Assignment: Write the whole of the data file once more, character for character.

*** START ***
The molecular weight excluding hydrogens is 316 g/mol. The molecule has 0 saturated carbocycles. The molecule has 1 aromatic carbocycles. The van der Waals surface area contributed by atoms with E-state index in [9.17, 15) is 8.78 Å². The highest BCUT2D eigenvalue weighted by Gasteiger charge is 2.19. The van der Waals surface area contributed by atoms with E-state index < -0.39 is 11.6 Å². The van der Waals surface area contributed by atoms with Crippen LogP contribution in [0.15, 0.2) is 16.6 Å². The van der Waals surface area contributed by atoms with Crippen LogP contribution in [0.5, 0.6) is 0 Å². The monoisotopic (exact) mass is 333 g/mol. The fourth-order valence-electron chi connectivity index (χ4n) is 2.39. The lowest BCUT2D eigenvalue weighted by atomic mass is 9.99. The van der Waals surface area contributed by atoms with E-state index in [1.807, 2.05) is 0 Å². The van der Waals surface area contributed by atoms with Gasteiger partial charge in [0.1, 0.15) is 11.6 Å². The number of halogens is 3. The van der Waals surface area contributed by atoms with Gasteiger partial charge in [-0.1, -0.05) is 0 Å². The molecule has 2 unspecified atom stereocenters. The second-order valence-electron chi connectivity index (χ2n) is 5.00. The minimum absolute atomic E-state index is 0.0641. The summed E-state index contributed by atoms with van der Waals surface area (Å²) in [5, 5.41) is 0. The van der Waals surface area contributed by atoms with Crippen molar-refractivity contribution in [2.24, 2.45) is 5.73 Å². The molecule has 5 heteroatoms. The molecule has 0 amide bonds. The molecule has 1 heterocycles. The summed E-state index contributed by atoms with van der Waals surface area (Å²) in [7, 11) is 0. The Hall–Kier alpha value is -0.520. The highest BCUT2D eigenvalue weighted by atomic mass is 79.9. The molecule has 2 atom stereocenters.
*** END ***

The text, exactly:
The molecular weight excluding hydrogens is 316 g/mol. The molecule has 0 saturated carbocycles. The molecule has 1 aromatic carbocycles. The van der Waals surface area contributed by atoms with E-state index in [9.17, 15) is 8.78 Å². The highest BCUT2D eigenvalue weighted by Gasteiger charge is 2.19. The van der Waals surface area contributed by atoms with E-state index < -0.39 is 11.6 Å². The van der Waals surface area contributed by atoms with Crippen LogP contribution in [0.15, 0.2) is 16.6 Å². The van der Waals surface area contributed by atoms with Crippen LogP contribution in [0.5, 0.6) is 0 Å². The monoisotopic (exact) mass is 333 g/mol. The fourth-order valence-electron chi connectivity index (χ4n) is 2.39. The lowest BCUT2D eigenvalue weighted by atomic mass is 9.99. The van der Waals surface area contributed by atoms with E-state index in [1.807, 2.05) is 0 Å². The van der Waals surface area contributed by atoms with Gasteiger partial charge in [0.1, 0.15) is 11.6 Å². The number of halogens is 3. The van der Waals surface area contributed by atoms with Gasteiger partial charge in [-0.1, -0.05) is 0 Å². The molecule has 2 unspecified atom stereocenters. The second-order valence-electron chi connectivity index (χ2n) is 5.00. The minimum absolute atomic E-state index is 0.0641. The summed E-state index contributed by atoms with van der Waals surface area (Å²) in [5, 5.41) is 0. The van der Waals surface area contributed by atoms with Crippen molar-refractivity contribution in [2.24, 2.45) is 5.73 Å². The molecule has 5 heteroatoms. The molecule has 0 amide bonds. The molecule has 1 heterocycles. The summed E-state index contributed by atoms with van der Waals surface area (Å²) in [7, 11) is 0. The Hall–Kier alpha value is -0.520. The highest BCUT2D eigenvalue weighted by atomic mass is 79.9. The molecule has 2 atom stereocenters.